I remember the day we went to Rogers Cemetery that January morning. The old gravestones, some shaped like trees, some with stone stacks of books leaning against them, were surrounded by the brown dormant grass. A hiking trail led past the cemetery and crossed a creek, just a trickle now. My husband’s ancestors were buried there, inside the state forest, on land they had settled on over a century before.
Something inspired me that day.
Something about the cemetery, the creek, made me think about those who were buried here, those who had stood here mourning their lost loved ones. I was standing where they stood so long ago. And I wondered, what if…what if I could travel back in time, through that creek. What if I could be where they were, when they were.
The thought stuck in my mind. Later that day we visited another cemetery – one where both my great-grandparents and some of my husband’s ancestors were buried, and a stone caught my eye, a stone with the name “Maddox” on it.
My Characters and My Ancestors
Maddox would become my character, the one who would travel for me, across that creek, back in time, exploring the time and land of her ancestors, meeting her ancestors, eventually living with her ancestors. Maddox would become me living vicariously through her, time-traveling, discovering what I only imagined I could discover in the lives of my ancestors.
Maddox, who I affectionately call Maddie, crossed a creek in a cemetery that was very much like the Rogers Cemetery, traveling from the year 2009 to the year 1839. It was a world I could only imagine, but if I was going to seriously write about it, I had to know as best I could what it was like. An ancestor of mine helped me. An ancestor of mine became my inspiration for Eleanor, Maddie’s great-grandmother, and she helped me with Eleanor’s setting. Almyra, my ancestor, herself from pioneer southern Indiana, told the tale of growing up in a land filled with berries and walnut trees, fields of wheat and corn, streams teeming with fish, log cabins, linsey-woolsey, quilting bees, and barn raisings. Eleanor was Almyra, the gentle, sweet, but feisty woman I imagined her to be through everything I read about her. Almyra became Eleanor.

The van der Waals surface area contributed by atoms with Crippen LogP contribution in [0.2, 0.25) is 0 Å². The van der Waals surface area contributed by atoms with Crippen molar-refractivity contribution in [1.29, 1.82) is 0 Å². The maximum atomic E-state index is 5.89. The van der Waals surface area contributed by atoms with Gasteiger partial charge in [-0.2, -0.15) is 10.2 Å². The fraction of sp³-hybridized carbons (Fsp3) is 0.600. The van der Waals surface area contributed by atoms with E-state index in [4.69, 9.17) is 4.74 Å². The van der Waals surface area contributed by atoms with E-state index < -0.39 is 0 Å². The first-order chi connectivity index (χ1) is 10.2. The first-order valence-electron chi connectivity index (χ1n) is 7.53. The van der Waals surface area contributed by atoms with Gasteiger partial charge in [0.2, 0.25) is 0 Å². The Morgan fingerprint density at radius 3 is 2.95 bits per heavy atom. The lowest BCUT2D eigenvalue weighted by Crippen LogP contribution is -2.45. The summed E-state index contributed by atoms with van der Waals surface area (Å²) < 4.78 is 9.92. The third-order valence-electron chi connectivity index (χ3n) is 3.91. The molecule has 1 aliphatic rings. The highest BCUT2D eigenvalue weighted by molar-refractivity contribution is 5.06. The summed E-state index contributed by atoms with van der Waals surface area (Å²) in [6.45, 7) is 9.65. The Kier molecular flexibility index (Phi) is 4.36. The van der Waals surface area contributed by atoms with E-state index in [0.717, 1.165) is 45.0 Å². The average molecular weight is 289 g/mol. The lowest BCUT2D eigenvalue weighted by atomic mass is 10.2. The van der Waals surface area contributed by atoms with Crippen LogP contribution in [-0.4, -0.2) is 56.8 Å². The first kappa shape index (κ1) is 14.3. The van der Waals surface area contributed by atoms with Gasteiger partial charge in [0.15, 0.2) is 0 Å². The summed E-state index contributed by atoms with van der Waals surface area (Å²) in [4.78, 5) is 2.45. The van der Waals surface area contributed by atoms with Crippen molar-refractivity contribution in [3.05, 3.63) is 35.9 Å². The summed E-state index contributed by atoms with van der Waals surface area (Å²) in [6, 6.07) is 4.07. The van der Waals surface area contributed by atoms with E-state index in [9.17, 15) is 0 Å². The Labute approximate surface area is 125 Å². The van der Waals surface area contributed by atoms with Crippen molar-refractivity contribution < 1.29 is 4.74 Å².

Going over Home & Going over Jordan
And so my first historical fiction novel, Going over Home, was published in 2012, three and a half years after I first visited that cemetery in Yellowwood State Forest. I spent those three and a half years researching, reading family histories and county histories and Indiana histories and fiction books set in pioneer times, and writing, writing, writing, and imagining and rewriting. In 2015, Going over Jordan, the story of Maddie’s younger sister Ellie, was published. Going over Jordan tells the tale of Ellie’s life, herself also transferred from the 2000s to the 1830s, and her work on the Underground Railroad. While writing it, I visited the Levi Coffin home, the Grand Central Station of the Underground Railroad in Indiana, I went to the Follow the North Star program at Conner Prairie Interactive History Park to experience as best I could what it was like to be a runaway slave traveling north on the Underground Railroad. I researched, I read, I experienced, and I wrote.
A Writer’s Life
But it all started with a visit to an ancestor’s grave, and a memoir of an ancestor, and a glance at a gravestone with a name that beckoned me. These things combined to inspire my writing, which became stories. When you’re inspired as a creative, you run with it, but you also cultivate it. And every part in my experience since that morning in January 2009 has combined to become a tale that will now span seven books of my historical fiction series, The Wayfaring Sisters – a book for each sister in the family, their mother, and their great-grandmother. These women, these hardy pioneers, span time and history, they stretch me in ways I didn’t know I could stretch. Their stories tell old stories based on those who came before me, woven together with new stories born in my mind. When you’re a writer, your characters become your family, they become real. They are no longer simply “fictional” – they are your reality.
When your characters take on their own life and character and personality, you must devote yourself to them. You are compelled to tell their story. This is especially true when they are based on real people – real people that are a part of you, your ancestors, who made you who you are. You have a responsibility to tell the story, and tell it well. When their stories can inspire new stories, through you, the necessity of writing becomes all the more pressing.
Read about your ancestors’ lives. They have a story to tell. Discover what they are saying, because they can speak to you today. Your ancestors can inspire your writing, whether you tell their story or use their story to write a new story. But just write. There are stories to tell, so write.
If you are inspired to write based on the lives of your ancestors, see this post I wrote about ways to turn your family history into creative writing. These tips are for adults and well as young writers. But remember – just write! You can do this. :)
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